I think I’m in it for the long haul. I’m optimistic we’ll come out even. If you’re truly able to hang on to it until you’re retired, it is additional income. I think that the advice (at the height of the bubble) was that there’s ups and downs in the market but that real estate is a good investment. It’s just so expensive. We had to have help from our parents to buy this time. It’s weird being 40 and getting help from your parents. We did have conversations, do we walk away, do we sell at a tremendous loss?
I feel like there’s lots of games: real estate games, bidding war games. It was interesting comparing homebuying experiences then and now. There was no Realtor.com or Redfin back then. It was a family friend realtor, he offered a lot of personal touches. Now (buyers) are driving the process, what you want to see, what you want to bid, what you think something is worth, and just using the Realtor as a sounding board. The middlemen are the same and they earn the same even though the process has changed so much. That was a little frustrating for us.”
Jason Puckett, the CEO of an advertising technology firm, was working in his first job when the 2008 financial crisis hit. “It’s ingrained in me that house prices could go down,” he said. But that hasn’t been his personal experience. In 2010, he bought a 3-bedroom home in Scottsdale, Ariz., where he was living, intending to rent out the extra rooms to swing the mortgage. He had to move for work more quickly than he’d expected, but continued to rent out the Scottsdale property. In Chicago, the same pattern repeated itself — he’d just closed on a home in the West Loop when he learned he’d have to move to Silicon Valley for a job.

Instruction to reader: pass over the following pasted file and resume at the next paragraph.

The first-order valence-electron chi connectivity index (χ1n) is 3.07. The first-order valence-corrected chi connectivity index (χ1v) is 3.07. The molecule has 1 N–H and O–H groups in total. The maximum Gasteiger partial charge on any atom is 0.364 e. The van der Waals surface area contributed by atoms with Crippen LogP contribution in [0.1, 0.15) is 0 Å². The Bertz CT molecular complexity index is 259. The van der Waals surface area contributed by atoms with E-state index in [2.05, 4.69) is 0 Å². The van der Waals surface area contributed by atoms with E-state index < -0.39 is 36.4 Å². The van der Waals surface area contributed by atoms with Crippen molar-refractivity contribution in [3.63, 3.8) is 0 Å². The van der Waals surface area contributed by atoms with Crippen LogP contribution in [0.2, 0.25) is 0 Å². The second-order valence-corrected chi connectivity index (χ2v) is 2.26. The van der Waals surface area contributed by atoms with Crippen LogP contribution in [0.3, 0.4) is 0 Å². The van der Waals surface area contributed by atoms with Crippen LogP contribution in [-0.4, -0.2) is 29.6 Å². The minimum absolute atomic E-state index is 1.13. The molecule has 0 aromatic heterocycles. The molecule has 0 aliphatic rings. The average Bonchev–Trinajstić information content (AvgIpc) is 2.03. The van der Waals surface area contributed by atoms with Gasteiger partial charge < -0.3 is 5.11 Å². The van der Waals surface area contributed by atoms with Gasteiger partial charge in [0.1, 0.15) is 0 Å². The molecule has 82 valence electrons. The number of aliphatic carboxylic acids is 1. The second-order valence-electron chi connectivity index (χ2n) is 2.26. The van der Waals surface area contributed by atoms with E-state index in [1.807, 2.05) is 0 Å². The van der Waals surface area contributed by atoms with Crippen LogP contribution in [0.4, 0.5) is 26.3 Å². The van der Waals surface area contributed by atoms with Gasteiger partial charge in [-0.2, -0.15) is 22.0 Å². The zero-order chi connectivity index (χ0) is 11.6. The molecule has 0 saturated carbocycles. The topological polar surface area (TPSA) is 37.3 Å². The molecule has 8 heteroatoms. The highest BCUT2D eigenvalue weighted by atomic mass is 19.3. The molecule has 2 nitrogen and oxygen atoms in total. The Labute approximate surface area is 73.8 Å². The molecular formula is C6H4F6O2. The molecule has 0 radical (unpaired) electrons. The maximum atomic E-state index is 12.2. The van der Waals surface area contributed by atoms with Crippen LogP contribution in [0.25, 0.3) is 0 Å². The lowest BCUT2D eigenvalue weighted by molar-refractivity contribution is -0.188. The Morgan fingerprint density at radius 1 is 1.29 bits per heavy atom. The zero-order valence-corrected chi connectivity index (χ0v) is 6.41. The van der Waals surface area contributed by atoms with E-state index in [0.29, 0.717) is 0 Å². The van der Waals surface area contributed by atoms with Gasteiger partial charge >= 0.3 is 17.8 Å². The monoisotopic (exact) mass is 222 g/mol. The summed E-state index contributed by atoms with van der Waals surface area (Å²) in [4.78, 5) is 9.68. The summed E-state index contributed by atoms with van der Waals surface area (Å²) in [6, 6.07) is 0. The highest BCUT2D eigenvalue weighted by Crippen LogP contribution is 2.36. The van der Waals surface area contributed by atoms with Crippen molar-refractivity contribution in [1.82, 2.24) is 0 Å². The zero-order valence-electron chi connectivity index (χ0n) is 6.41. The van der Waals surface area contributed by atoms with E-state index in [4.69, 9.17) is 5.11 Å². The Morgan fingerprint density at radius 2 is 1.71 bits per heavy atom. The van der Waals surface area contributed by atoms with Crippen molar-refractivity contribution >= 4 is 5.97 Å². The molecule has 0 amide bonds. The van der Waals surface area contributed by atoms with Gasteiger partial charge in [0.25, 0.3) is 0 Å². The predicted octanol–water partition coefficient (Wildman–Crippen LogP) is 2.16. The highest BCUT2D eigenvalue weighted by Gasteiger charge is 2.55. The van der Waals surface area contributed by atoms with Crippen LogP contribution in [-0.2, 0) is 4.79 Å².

The Chicago home of Jason Puckett. Just after he closed, he learned he’d have to move to California for work. “We never even finished unpacking,” he said.
“I was 24 and I wanted to purchase a property just because I know how financially beneficial it can be. I still own the place, it’s been rented out for an additional six and a half years since I moved (to Chicago). I manage it all myself and I’ve had great tenants, mostly long-term. It’s been a great investment. Obviously the purchase price has appreciated a lot. 2010 was a really interesting time because Barack Obama had a first-time homebuyer credit where if you were purchasing, you got $8,000 back. I had an FHA loan and I put 3 ½% down, I think my down payment was $8,250 and I got $8,000 back from Obama.
I planned on doing it again in Chicago. I had researched for a year or two… in the West Loop. We loved that area, my fiancée and I. One or two weeks after closing, I found out that I was going to have to move to Silicon Valley for work. We never finished unpacking. We bought it (knowing it would rent well), we knew the rent was going to be good, we put enough down. We put it up on Zillow in October 2017. It rented out in like a week.
Since we moved to Silicon Valley I purchased another place in Chicago in March 2018 that’s doing the exact same thing. I wanted to do it another time just because it has been working out so well. I’m not sure everyone has the necessary cash but it’s been a great investment for me so far.
I self-manage. There are some great services out there, like ThumbTack and Task Rabbit, that will allow you to find a handyman or a plumber and chat with these people who will stop by, book the service, all online. If you have keyless entry into the unit it makes management super easy wherever you are.
‘I didn’t set out in life wanting to get into real estate but just based on the success I’ve had building equity and gaining cash flow, it is working out so well that how could it not be a fundamental part of my investing philosophy.’
[Finding and vetting tenants] is definitely one of the most challenging parts. I used to fly from Chicago to Scottsdale and give people tours. I’ve since found good realtors that will do it at a relatively low cost. They run the credit checks and get all the necessary information. We’ve had good luck.
If you’d want to live there yourself, and it’s a good amount of rent, for a good location, it should rent out well. I don’t think I’ve ever had a property sit vacant for more than one or two weeks. I haven’t had any problems, no malicious tenants, no parties out of control. I always collect a security deposit up front. I’ve had some wear and tear above and beyond normal. But it’s always worked out just fine.